We departed Devils Tower, Wyoming at 11:30 a.m. We decided to take WY-24 east out of Wyoming into South Dakota so we can check out the scenery in the northeastern corner of Wyoming.
Our planned route was to be WY-24 to SD-34 to US-85 to I-90 to US-385 to US-16 to Custer, South Dakota. Well, that plan turned into a slight detour. Just before we got onto I-90 I decided I would use our trusty GPS to guide us to Custer, South Dakota, from the intersection of US-85 and I-90. Big mistake! It took us to the right exit off of I-90 and then took us through a very scenic 20-mile drive through a curvy Canyon road in South Dakota. After a considerable amount of time had passed, Sharon mentioned we were entering Wyoming. Sure enough, the coordinates I entered into the GPS for Custer routed us through to US-85 in Wyoming, then south on US-85 to east on US-16 into Custer. So, what was supposed to be a 120 mile trip turned into a 177 mile trip. Such is life!
We finally arrived at our destination, Game Lodge Campground in Custer State Park at 3:30 p.m. We had stayed at this campground in 1996 and had enjoyed it so much we decided to return for another stay.
Game Lodge Campground is a spacious area with 55 campsites, some shaded and some with electrical hookups. We were fortunate to get site 44E that has electric and some shade with an open area. There is a Laundromat on the premises, which is a nice added feature to this campground. Our campsite is located adjacent to a creek that provides a soothing sound from the water flowing through it. During the early evening hours, deer come to the creek to drink from it and graze. Later in the evening the sound of Coyotes yelping in the distance and an occasional Owl hooting fill the air.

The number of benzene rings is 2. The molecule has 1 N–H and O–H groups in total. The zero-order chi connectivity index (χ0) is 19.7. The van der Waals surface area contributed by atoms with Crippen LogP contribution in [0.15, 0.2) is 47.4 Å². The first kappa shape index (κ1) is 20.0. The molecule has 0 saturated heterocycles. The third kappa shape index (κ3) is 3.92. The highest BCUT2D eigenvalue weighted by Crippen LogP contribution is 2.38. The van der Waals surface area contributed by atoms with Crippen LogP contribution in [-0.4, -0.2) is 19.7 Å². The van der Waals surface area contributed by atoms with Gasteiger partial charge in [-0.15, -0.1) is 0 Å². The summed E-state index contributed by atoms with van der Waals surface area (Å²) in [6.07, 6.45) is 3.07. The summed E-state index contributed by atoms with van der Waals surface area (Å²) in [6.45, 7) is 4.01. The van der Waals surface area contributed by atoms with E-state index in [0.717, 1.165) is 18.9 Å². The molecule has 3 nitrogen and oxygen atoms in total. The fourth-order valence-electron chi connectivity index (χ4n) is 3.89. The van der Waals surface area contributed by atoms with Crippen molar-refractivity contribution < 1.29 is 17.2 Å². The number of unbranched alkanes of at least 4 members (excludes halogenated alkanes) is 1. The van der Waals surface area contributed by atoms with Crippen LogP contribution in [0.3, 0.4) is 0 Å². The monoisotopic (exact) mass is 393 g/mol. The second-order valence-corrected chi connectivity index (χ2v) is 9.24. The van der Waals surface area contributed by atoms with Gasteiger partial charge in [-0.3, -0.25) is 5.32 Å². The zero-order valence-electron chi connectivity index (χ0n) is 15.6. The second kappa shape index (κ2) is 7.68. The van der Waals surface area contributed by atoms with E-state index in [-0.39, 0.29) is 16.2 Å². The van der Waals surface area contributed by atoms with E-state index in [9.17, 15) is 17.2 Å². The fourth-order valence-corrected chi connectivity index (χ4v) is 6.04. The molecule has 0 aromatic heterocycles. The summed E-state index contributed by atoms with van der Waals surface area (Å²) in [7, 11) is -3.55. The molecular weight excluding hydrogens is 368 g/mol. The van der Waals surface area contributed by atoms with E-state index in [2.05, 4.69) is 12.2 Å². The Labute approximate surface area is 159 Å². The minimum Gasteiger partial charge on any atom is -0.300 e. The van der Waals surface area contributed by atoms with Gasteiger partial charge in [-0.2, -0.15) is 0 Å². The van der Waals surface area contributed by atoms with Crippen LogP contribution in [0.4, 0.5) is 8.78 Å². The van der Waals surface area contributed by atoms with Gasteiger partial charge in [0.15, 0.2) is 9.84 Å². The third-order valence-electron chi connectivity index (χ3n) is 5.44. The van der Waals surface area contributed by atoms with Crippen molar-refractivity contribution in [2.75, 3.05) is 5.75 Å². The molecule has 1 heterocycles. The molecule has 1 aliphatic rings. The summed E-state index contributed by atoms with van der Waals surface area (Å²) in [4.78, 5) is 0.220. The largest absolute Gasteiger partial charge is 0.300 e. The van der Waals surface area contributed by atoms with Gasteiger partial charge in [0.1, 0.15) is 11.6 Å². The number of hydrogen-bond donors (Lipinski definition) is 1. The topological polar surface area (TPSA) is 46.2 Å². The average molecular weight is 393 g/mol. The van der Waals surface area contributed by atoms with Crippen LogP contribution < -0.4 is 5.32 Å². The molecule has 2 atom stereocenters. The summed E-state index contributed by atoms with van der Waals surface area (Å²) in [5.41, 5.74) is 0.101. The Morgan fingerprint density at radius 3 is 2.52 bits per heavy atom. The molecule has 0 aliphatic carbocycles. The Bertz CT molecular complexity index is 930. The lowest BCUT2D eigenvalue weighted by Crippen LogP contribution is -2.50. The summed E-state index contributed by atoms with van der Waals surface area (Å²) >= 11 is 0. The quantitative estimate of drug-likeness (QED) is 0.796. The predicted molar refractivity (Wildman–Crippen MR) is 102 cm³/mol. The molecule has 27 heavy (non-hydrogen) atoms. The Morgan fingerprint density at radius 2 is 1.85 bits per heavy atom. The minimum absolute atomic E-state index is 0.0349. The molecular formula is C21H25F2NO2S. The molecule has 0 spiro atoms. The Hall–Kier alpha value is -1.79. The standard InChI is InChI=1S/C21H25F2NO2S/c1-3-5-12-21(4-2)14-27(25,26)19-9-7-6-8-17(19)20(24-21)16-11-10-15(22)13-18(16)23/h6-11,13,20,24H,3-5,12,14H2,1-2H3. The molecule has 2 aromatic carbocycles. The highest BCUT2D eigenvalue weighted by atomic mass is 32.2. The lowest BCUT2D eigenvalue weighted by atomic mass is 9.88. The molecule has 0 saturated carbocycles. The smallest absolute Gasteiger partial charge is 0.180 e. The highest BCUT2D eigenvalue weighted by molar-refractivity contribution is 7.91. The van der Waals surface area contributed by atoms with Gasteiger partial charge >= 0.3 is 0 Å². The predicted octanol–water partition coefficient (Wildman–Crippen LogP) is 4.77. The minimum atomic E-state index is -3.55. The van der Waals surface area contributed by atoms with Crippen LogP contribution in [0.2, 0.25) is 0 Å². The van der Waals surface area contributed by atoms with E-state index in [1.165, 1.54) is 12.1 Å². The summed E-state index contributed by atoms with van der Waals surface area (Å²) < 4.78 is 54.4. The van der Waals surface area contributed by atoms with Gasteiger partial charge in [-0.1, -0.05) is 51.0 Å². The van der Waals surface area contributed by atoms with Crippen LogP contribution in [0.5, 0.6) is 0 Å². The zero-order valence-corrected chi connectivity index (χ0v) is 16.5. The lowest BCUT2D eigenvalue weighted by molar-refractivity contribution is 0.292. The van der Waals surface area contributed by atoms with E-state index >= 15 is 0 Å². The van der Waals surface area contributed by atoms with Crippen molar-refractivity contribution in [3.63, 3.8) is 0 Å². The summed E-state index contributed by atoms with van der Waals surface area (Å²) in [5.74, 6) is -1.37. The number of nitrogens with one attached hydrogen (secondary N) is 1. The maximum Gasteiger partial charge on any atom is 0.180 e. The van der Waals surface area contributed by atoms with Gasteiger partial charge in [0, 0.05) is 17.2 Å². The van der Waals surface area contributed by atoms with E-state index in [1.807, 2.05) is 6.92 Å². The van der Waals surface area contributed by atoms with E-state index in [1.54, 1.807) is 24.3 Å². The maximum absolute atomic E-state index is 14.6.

There is a herd of approximately 1,450 Bison that are dispersed throughout this state park. Our campground is protected on three sides by a fence and the entrance is fitted with a metal cattleguard embedded in the road to prevent the Bison from entering the campground. The log fence consists of two horizontal logs spaced about three feet apart attached to two five-foot high vertical logs on each end. However, the fourth side of the campground faces a creek. The other side of the creek is a heavily forested hilly area with no visible barrier. We have not seen any bison pies on the ground within the campground, so all is well! On our visit here in 1996 there were several Bison grazing right outside of the campground.
Custer State Park is a very large park, encompassing 71,000 acres of which 50,000 acres are forested. There are nine campgrounds located within the park. Wildlife is abundant here, comprised of Bison, White-Tailed Deer, Mule Deer, Pronghorn Sheep, Mountain Goats, Burros, Coyotes, Elk, Bighorn Sheep, Prairie Dogs, Wild Turkeys and the top of the food chain; the Mountain Lion.
We are settled in for the night and looking forward to a new adventure on tomorrow